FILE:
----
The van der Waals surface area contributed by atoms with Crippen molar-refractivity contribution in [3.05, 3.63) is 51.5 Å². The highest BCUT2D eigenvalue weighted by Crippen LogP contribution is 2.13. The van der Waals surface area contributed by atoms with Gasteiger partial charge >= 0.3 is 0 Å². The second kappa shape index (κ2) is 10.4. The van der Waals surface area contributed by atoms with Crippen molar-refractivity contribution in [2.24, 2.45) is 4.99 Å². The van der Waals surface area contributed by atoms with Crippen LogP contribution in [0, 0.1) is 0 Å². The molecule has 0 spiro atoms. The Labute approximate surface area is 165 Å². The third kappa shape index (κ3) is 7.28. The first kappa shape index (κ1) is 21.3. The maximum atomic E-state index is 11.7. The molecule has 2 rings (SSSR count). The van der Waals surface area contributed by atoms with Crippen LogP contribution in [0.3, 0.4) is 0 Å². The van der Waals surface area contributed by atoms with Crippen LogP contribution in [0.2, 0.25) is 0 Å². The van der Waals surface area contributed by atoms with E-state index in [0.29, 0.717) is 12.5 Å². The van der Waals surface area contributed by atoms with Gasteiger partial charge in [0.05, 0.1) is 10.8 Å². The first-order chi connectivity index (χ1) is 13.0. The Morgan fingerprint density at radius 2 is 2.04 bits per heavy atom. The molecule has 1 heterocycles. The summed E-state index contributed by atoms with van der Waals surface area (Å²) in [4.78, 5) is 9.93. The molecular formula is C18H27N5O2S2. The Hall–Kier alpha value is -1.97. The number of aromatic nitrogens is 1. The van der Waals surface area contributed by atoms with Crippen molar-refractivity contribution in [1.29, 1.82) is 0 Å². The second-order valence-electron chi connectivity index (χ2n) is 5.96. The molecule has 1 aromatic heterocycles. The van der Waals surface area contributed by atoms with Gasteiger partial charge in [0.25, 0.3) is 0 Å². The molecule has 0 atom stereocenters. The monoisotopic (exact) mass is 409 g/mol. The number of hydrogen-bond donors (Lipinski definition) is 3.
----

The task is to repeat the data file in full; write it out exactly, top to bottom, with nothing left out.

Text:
The van der Waals surface area contributed by atoms with Crippen molar-refractivity contribution in [3.05, 3.63) is 51.5 Å². The highest BCUT2D eigenvalue weighted by Crippen LogP contribution is 2.13. The van der Waals surface area contributed by atoms with Gasteiger partial charge >= 0.3 is 0 Å². The second kappa shape index (κ2) is 10.4. The van der Waals surface area contributed by atoms with Crippen molar-refractivity contribution in [2.24, 2.45) is 4.99 Å². The van der Waals surface area contributed by atoms with Crippen LogP contribution in [0, 0.1) is 0 Å². The molecule has 0 spiro atoms. The Labute approximate surface area is 165 Å². The third kappa shape index (κ3) is 7.28. The first kappa shape index (κ1) is 21.3. The maximum atomic E-state index is 11.7. The molecule has 2 rings (SSSR count). The van der Waals surface area contributed by atoms with Crippen LogP contribution in [0.3, 0.4) is 0 Å². The van der Waals surface area contributed by atoms with Crippen LogP contribution in [0.2, 0.25) is 0 Å². The van der Waals surface area contributed by atoms with E-state index in [0.29, 0.717) is 12.5 Å². The van der Waals surface area contributed by atoms with Gasteiger partial charge in [0.05, 0.1) is 10.8 Å². The first-order chi connectivity index (χ1) is 13.0. The Morgan fingerprint density at radius 2 is 2.04 bits per heavy atom. The molecule has 1 heterocycles. The summed E-state index contributed by atoms with van der Waals surface area (Å²) in [4.78, 5) is 9.93. The molecular formula is C18H27N5O2S2. The Hall–Kier alpha value is -1.97. The number of aromatic nitrogens is 1. The van der Waals surface area contributed by atoms with Crippen molar-refractivity contribution in [1.29, 1.82) is 0 Å². The second-order valence-electron chi connectivity index (χ2n) is 5.96. The molecule has 1 aromatic heterocycles. The van der Waals surface area contributed by atoms with Gasteiger partial charge in [0.25, 0.3) is 0 Å². The molecule has 0 atom stereocenters. The monoisotopic (exact) mass is 409 g/mol. The number of hydrogen-bond donors (Lipinski definition) is 3.